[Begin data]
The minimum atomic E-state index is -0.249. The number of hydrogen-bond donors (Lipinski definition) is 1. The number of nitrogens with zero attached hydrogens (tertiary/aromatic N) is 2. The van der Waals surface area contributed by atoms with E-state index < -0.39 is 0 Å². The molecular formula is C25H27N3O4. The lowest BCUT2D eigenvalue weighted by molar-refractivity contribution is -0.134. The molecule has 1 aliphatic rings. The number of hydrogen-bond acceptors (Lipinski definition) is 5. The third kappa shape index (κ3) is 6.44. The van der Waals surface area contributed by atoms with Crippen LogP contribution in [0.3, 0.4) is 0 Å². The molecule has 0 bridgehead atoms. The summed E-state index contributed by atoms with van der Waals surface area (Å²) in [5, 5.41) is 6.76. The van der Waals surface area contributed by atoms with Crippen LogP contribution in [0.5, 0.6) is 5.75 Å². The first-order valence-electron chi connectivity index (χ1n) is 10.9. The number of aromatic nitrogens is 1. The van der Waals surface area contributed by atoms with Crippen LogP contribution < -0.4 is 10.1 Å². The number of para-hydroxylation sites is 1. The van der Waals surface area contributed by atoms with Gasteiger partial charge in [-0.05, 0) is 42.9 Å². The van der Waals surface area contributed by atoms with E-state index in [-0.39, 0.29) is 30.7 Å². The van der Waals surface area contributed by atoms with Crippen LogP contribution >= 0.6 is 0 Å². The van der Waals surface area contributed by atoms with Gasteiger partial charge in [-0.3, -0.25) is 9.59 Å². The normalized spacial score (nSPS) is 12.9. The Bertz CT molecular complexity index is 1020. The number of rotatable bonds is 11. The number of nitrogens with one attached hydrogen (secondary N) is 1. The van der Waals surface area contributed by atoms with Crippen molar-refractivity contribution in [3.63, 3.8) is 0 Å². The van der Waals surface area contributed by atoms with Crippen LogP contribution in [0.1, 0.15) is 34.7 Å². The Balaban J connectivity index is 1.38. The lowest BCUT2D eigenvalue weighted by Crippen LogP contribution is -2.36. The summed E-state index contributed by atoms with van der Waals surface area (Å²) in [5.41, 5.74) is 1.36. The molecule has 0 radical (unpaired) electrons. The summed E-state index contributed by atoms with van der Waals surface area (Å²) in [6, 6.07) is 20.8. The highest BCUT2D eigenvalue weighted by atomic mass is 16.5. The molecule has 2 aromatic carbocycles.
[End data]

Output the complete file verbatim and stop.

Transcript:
The minimum atomic E-state index is -0.249. The number of hydrogen-bond donors (Lipinski definition) is 1. The number of nitrogens with zero attached hydrogens (tertiary/aromatic N) is 2. The van der Waals surface area contributed by atoms with E-state index < -0.39 is 0 Å². The molecular formula is C25H27N3O4. The lowest BCUT2D eigenvalue weighted by molar-refractivity contribution is -0.134. The molecule has 1 aliphatic rings. The number of hydrogen-bond acceptors (Lipinski definition) is 5. The third kappa shape index (κ3) is 6.44. The van der Waals surface area contributed by atoms with Crippen LogP contribution in [0.3, 0.4) is 0 Å². The molecule has 0 bridgehead atoms. The summed E-state index contributed by atoms with van der Waals surface area (Å²) in [5, 5.41) is 6.76. The van der Waals surface area contributed by atoms with Crippen LogP contribution in [0.5, 0.6) is 5.75 Å². The first-order valence-electron chi connectivity index (χ1n) is 10.9. The number of aromatic nitrogens is 1. The van der Waals surface area contributed by atoms with Crippen LogP contribution < -0.4 is 10.1 Å². The number of para-hydroxylation sites is 1. The van der Waals surface area contributed by atoms with Gasteiger partial charge in [-0.05, 0) is 42.9 Å². The van der Waals surface area contributed by atoms with E-state index in [-0.39, 0.29) is 30.7 Å². The van der Waals surface area contributed by atoms with Crippen LogP contribution >= 0.6 is 0 Å². The van der Waals surface area contributed by atoms with Gasteiger partial charge in [-0.3, -0.25) is 9.59 Å². The normalized spacial score (nSPS) is 12.9. The Bertz CT molecular complexity index is 1020. The number of rotatable bonds is 11. The number of nitrogens with one attached hydrogen (secondary N) is 1. The van der Waals surface area contributed by atoms with Crippen molar-refractivity contribution in [3.63, 3.8) is 0 Å². The van der Waals surface area contributed by atoms with Crippen LogP contribution in [0.1, 0.15) is 34.7 Å². The Balaban J connectivity index is 1.38. The lowest BCUT2D eigenvalue weighted by Crippen LogP contribution is -2.36. The summed E-state index contributed by atoms with van der Waals surface area (Å²) in [5.41, 5.74) is 1.36. The molecule has 0 radical (unpaired) electrons. The summed E-state index contributed by atoms with van der Waals surface area (Å²) in [6, 6.07) is 20.8. The highest BCUT2D eigenvalue weighted by atomic mass is 16.5. The molecule has 2 aromatic carbocycles.